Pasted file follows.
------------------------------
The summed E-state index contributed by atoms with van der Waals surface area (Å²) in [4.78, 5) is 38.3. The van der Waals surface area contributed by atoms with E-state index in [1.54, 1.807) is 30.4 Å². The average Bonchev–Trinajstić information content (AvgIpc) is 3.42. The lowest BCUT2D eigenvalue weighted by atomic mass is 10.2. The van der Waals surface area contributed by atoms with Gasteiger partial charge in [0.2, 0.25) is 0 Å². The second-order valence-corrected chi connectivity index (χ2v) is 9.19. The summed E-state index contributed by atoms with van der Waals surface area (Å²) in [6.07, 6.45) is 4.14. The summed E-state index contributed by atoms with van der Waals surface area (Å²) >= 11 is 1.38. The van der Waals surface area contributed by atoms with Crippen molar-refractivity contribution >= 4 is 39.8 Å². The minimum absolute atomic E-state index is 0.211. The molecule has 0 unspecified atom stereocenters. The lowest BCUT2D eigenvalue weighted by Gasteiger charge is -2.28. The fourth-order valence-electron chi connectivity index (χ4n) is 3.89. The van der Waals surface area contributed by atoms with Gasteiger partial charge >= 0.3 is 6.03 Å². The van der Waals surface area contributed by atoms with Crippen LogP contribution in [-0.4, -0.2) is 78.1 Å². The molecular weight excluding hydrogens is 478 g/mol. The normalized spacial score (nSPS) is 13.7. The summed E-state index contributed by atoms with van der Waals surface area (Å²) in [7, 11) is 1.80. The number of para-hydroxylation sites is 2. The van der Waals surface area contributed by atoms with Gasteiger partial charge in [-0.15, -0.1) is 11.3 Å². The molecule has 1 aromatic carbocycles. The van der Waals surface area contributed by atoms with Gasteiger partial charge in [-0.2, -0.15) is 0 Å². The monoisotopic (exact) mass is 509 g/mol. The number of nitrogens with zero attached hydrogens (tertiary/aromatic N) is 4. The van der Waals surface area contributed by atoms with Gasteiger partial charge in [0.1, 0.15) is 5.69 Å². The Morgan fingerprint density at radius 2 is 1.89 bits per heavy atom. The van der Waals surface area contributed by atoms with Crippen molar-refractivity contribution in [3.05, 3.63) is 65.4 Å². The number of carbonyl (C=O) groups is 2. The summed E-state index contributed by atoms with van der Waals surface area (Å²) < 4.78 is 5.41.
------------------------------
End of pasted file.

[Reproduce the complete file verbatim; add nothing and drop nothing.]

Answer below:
The summed E-state index contributed by atoms with van der Waals surface area (Å²) in [4.78, 5) is 38.3. The van der Waals surface area contributed by atoms with E-state index in [1.54, 1.807) is 30.4 Å². The average Bonchev–Trinajstić information content (AvgIpc) is 3.42. The lowest BCUT2D eigenvalue weighted by atomic mass is 10.2. The van der Waals surface area contributed by atoms with Gasteiger partial charge in [0.2, 0.25) is 0 Å². The second-order valence-corrected chi connectivity index (χ2v) is 9.19. The summed E-state index contributed by atoms with van der Waals surface area (Å²) in [6.07, 6.45) is 4.14. The summed E-state index contributed by atoms with van der Waals surface area (Å²) >= 11 is 1.38. The van der Waals surface area contributed by atoms with Crippen molar-refractivity contribution >= 4 is 39.8 Å². The minimum absolute atomic E-state index is 0.211. The molecule has 0 unspecified atom stereocenters. The lowest BCUT2D eigenvalue weighted by Gasteiger charge is -2.28. The fourth-order valence-electron chi connectivity index (χ4n) is 3.89. The van der Waals surface area contributed by atoms with Gasteiger partial charge >= 0.3 is 6.03 Å². The van der Waals surface area contributed by atoms with Crippen LogP contribution in [-0.4, -0.2) is 78.1 Å². The molecular weight excluding hydrogens is 478 g/mol. The normalized spacial score (nSPS) is 13.7. The summed E-state index contributed by atoms with van der Waals surface area (Å²) in [7, 11) is 1.80. The number of para-hydroxylation sites is 2. The van der Waals surface area contributed by atoms with Gasteiger partial charge in [-0.15, -0.1) is 11.3 Å². The molecule has 1 aromatic carbocycles. The van der Waals surface area contributed by atoms with Gasteiger partial charge in [-0.2, -0.15) is 0 Å². The monoisotopic (exact) mass is 509 g/mol. The number of nitrogens with zero attached hydrogens (tertiary/aromatic N) is 4. The van der Waals surface area contributed by atoms with Gasteiger partial charge in [0.1, 0.15) is 5.69 Å². The Morgan fingerprint density at radius 2 is 1.89 bits per heavy atom. The van der Waals surface area contributed by atoms with Crippen molar-refractivity contribution in [3.05, 3.63) is 65.4 Å². The number of carbonyl (C=O) groups is 2. The summed E-state index contributed by atoms with van der Waals surface area (Å²) < 4.78 is 5.41.